Dismiss
InnovationQ will be updated on Sunday, Oct. 22, from 10am ET - noon. You may experience brief service interruptions during that time.
Browse Prior Art Database

Alternative design for spring-loaded heatsink attach fastener

IP.com Disclosure Number: IPCOM000004810D
Publication Date: 2001-Jun-11
Document File: 4 page(s) / 344K

Publishing Venue

The IP.com Prior Art Database

Abstract

Disclosed is a design alternative for the spring﷓loaded fork﷓lock and rivet-type fasteners that are used to attach heatsinks to motherboards. Benefits include low insertion force, high retention, improved trace compatibility, and improved rework capacity.

This text was extracted from a WORD97 document.
This is the abbreviated version, containing approximately 47% of the total text.

Alternative design for spring-loaded heatsink attach fastener

Disclosed is a design alternative for the spring-loaded fork-lock and rivet-type fasteners that are used to attach heatsinks to motherboards. Benefits include low insertion force, high retention, improved trace compatibility, and improved rework capacity.

The key elements in the proposed design are:

Design uses slots that are smaller than holes used in the other designs

Fastener is rotated between the locked and unlocked positions instead of forcibly inserted into holes in the PCB

Anti-rotate feature is designed into the spring-loaded fastener to prevent accidentally disengaging the system

Fastener requires zero or very low insertion force during actual board assembly because the spring can be pre-loaded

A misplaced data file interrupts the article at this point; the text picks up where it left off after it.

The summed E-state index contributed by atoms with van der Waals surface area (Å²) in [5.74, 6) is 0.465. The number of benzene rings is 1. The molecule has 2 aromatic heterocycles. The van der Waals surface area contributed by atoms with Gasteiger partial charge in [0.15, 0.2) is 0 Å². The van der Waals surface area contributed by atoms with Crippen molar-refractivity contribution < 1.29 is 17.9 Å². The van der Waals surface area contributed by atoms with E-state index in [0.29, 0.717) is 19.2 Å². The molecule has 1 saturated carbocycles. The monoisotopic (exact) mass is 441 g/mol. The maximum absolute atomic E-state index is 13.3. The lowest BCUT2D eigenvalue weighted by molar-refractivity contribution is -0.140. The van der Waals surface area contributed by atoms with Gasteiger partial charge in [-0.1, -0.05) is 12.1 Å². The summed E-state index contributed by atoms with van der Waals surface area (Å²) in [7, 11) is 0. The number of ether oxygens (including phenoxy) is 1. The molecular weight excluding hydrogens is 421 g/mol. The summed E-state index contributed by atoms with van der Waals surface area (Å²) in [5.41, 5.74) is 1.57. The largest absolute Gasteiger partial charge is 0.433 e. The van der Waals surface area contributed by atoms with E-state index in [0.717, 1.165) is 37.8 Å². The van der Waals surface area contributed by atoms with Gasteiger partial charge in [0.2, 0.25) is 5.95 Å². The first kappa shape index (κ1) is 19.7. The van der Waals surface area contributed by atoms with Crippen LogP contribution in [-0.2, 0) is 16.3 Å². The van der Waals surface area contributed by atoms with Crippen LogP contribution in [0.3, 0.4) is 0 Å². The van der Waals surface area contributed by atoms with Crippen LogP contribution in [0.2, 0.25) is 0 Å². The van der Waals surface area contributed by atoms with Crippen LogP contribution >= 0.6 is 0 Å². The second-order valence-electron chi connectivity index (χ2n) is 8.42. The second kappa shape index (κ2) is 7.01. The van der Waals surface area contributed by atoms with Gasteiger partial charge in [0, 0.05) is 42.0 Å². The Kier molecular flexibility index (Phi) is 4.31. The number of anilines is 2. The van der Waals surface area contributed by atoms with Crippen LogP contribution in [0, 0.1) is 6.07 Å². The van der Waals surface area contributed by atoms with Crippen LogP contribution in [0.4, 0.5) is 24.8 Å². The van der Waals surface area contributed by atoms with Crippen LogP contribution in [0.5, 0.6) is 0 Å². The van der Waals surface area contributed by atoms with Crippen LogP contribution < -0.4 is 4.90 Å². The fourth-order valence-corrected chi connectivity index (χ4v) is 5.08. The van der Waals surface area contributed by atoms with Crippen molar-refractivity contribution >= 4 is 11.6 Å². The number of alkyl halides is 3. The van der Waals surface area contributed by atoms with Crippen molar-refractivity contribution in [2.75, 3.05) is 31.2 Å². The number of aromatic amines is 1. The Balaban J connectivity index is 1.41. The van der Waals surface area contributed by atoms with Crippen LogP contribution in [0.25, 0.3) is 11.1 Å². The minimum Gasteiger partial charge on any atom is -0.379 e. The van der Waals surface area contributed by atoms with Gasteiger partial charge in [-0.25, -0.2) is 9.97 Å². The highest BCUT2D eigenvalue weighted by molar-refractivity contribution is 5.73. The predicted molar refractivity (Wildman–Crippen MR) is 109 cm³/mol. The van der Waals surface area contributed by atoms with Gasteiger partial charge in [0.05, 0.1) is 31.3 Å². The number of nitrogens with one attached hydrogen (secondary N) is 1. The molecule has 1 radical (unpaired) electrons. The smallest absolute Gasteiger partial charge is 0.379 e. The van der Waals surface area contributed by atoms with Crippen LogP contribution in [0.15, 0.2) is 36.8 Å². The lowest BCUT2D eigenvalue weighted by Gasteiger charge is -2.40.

Fastener can be repeatedly reworked with little wear or damage

The disclosed design addresses the lack of low-insertion force, high retention force fasteners for attaching passive heatsinks to motherboard devices. Conventional fasteners in the marketplace pose several major problems for use on-board designs. Supply is constrained and cost is increased due to proprietary designs. Holes break up the motherboard design because of size in the dense core routing area. High insertion force of conventional fasteners does not allow for hand-assembly without assistance from semi-automated tools. Insertion and retention force wear the fastener and may cause it to be discarded.

Conventional spring-loaded fasteners are either the fork-lock type (see Figure 1) or the rivet type (see Figure 2). The fork-lock type employs barbs and a plastic split pin. The pin is forcibly inserted into a PCB hole where the split pin deflects and then snaps back open when through the board. The barbs prevent the pin from retracting. The rivet type is similar in that a slotted pin allows the bulge on the ends of the pin to be pushed through a PCB hole smaller than the diameter of the bulge. A second pin is inserted into the barrel of the rivet when the bulge is through the PCB hole. The center pin prevents the bulge from collapsing and backing out of the board.

With both types of conventional fasteners, a ~0.125-inch diameter round hole is required. Insertion and retention forces make the fasteners very sensitive to hole size. With the fork-lock fastener, for example, a 0.003-inch diameter variation can cause insertion force to vary between 5 to 20 lb. Retention force also varies accordingly. Wear on the barb of the fastener adversely affects retention capability. Reworked sink assemblies are typically discarded.

The technical advantages of the disclosed design are numerous. Narrower slots (0.060-inch width x 0.120-inch length) are used on the PCB. The slots can be oriented such that the narrow cross section is presented to routing breakout. Routing is constricted by 0.060 inch instead of 0.125 inch. The insertion ...